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Holding Family Meetings To Keep A Sense of Routine and Connection in the Midst of Covid19

A couple of years back, we came across a book called “The Secret of Happy Families,” which I am not necessary recommending but there were some handy ideas in the book. One of them was the idea of a weekly family meeting, and a basic layout for what that meeting could look like. So we borrowed that idea and did it consistently at first and do it off and on now, but enough that the kids know the general routine. For the basic family meeting, there’s an opportunity to talk about a) what went well last week, b) what could have gone better, and c) what are our intentions for the coming week. Everyone gets to talk for themselves, with feedback from the group. When we do this, we often do it on Sunday evenings during dinner.

Seeing as how we’re all experimenting with new routines in life because of the Coronavirus, we adapted this concept yet again.

In lieu of going to meeting for worship, because ours was cancelled as many were, we had our own family meeting this morning (we have 3 kids – 8, 10, and 12 yrs). This is something we do from time to time & in the coming weeks we will be more consistent with this practice.

Not only does having a family meeting for worship help keep some sense of routine around worship, but gives us an opportunity to discuss how we’re all feeling, share worries and gratitudes, pray for those people and thing we are concerned, and share information about how things are shifting.

Here is the format we used for a family meeting this morning:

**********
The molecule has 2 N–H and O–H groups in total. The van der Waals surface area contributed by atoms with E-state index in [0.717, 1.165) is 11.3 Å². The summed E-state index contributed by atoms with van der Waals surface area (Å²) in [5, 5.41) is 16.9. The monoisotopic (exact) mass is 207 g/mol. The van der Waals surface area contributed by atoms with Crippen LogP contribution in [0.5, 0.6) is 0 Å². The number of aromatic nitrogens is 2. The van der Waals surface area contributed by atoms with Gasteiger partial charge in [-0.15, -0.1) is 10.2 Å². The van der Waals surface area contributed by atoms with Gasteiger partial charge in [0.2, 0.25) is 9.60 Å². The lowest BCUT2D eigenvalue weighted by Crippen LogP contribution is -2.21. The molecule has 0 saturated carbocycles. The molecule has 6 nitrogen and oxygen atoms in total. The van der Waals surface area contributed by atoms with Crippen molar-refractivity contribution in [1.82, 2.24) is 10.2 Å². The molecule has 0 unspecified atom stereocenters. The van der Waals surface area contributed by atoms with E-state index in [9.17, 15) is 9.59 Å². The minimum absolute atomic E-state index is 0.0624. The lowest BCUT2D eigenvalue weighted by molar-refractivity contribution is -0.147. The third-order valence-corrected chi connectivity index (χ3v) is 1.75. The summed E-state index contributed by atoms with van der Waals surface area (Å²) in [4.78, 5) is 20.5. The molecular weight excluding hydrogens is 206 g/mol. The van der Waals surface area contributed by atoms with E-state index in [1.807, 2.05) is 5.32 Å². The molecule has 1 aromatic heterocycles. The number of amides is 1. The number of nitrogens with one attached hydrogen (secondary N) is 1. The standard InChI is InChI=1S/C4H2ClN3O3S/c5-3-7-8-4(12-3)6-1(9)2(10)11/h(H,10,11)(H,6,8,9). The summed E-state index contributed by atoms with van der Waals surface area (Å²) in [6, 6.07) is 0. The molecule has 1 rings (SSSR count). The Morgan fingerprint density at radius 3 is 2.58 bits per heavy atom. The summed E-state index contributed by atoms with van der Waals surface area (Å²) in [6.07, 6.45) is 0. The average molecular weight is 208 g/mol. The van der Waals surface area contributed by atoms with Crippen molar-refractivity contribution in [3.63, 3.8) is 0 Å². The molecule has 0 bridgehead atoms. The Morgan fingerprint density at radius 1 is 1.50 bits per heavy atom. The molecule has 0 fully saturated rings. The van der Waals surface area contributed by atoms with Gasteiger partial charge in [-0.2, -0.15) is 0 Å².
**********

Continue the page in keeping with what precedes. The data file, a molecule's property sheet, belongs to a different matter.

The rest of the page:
• Silence (about 5 mins)
    — Ask if anyone has anything they wanted to share out of the silence with the rest of us
  • Each person shares any worries or concerns
  • Each person shares their gratitudes
  • Someone offers a prayer for these concerns and gratitudes shared
  • Business items (opportunity for sharing key info out to the family) – During this part of our meeting we discussed family expectations for the coming weeks (for Heaven’s sake – don’t use all the toilet paper!), how things will likely shift with school and work and what that means for all of us, new things we’d like to try in the changes, discuss the morning checklist (a staple we use to help the kids be more self-guided), and re-read the tech guidelines we crafted last fall.
  • Closed with a blessing from J. Philip Newall

The blessings of heaven, 
The blessings of earth,
The blessings of sea and of sky
On those we love this day
On every human family
[And on all of God’s creation]
The gifts of heaven,
The gifts of earth,
The gifts of sea and of sky.

J Philip Newall

This little model of family meeting will be something we keep coming back to over the coming weeks and months to try and help keep some semblance of routine and organization in the family. I’d love to hear what others are doing as well.

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Featured Practices The Theological

Which Direction Are We Headed?

wemily I love traveling, I always have. One thing I have learned is that the type of journey and its destination determine what you’ll pack in your bags. If I am going on a backpacking trip in the Alleghenies (PA) and I’ll be out for 10 days, I will have to pack much differently than I would (and did) pack for a 3-day backpacking trip in Death Valley (NV).